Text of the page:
Exposure of nontarget wildlife to anticoagulant rodenticides (AR) is a global conservation concern typically centered around urban or agricultural areas. Recently, however, the illegal use of ARs in remote forests of California, USA, has exposed sensitive predators, including the federally threatened northern spotted owl (Strix occidentalis caurina). We used congeneric barred owls (S. varia) as a sentinel species to investigate whether ARs pose a threat to spotted owls and other old-forest wildlife in northern regions of the Pacific Northwest. We analyzed the liver tissue from 40 barred owls collected in Oregon and Washington and confirmed exposure to ≥1 AR compounds in 48% of the owls examined. Brodifacoum, an extremely toxic second-generation AR, was the most common compound detected (89% of positive cases), followed by bromadiolone (11%), difethialone (11%), and warfarin (5%). Brodifacoum was also detected in one barred owl and one spotted owl opportunistically found dead (liver concentrations were 0.091 and 0.049 µg/g, respectively). We found no evidence that exposure varied with proximity to developed and agricultural areas, or among different study areas, age-classes, and sexes. Rather, exposure was ubiquitous, and the rates we observed in our study (38 – 64%) were similar to or greater than that reported previously for barred owls in California (40%). Together these studies indicate widespread contamination in forested landscapes used by spotted owls and other wildlife of conservation concern. Owls collected in older forests may have been exposed via illegal use of ARs, highlighting a mounting challenge for land managers and policy makers.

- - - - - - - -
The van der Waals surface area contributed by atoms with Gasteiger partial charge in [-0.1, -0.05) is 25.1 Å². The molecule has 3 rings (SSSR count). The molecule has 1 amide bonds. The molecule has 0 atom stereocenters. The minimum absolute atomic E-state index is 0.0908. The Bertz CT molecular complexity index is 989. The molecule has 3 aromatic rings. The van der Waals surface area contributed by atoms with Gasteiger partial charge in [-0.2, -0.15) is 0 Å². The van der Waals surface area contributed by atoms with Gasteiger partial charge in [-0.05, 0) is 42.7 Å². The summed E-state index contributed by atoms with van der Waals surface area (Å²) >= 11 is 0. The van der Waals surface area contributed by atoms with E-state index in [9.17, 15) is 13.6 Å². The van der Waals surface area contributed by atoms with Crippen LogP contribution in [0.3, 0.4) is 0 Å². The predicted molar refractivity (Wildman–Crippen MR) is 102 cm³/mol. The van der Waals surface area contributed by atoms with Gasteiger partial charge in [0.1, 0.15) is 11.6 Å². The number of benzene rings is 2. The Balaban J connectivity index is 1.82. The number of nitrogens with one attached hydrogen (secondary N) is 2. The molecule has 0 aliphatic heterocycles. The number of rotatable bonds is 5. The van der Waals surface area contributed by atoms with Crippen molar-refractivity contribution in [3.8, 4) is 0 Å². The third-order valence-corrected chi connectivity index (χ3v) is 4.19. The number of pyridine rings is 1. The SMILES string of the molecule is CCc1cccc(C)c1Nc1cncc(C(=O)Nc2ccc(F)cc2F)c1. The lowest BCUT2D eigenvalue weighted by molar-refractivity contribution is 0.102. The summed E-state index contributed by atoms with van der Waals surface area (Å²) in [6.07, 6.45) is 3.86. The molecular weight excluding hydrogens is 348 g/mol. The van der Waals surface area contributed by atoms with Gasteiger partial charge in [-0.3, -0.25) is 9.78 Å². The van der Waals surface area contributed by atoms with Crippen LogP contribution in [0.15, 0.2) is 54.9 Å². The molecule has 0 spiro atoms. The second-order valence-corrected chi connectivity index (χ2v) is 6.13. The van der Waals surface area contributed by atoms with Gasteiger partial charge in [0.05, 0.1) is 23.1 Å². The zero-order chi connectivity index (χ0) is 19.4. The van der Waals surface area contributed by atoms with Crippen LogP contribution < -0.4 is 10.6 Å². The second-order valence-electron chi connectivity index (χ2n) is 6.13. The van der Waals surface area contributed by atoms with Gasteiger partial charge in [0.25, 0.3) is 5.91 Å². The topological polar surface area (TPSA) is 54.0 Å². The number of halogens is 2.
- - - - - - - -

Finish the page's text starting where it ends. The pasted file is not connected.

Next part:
|Title||Anticoagulant rodenticides in Strix owls indicate widespread exposure in west coast forests|
|Authors||David Wiens, Krista E. Dilione, Collin A. Eagles-Smith, Garth Herring, Damon B. Lesmeister, Mourad W. Gabriel, Greta Wengert, David C. Simon|
|Publication Subtype||Journal Article|
|Series Title||Biological Conservation|
|Record Source||USGS Publications Warehouse|
|USGS Organization||Forest and Rangeland Ecosystem Science Center|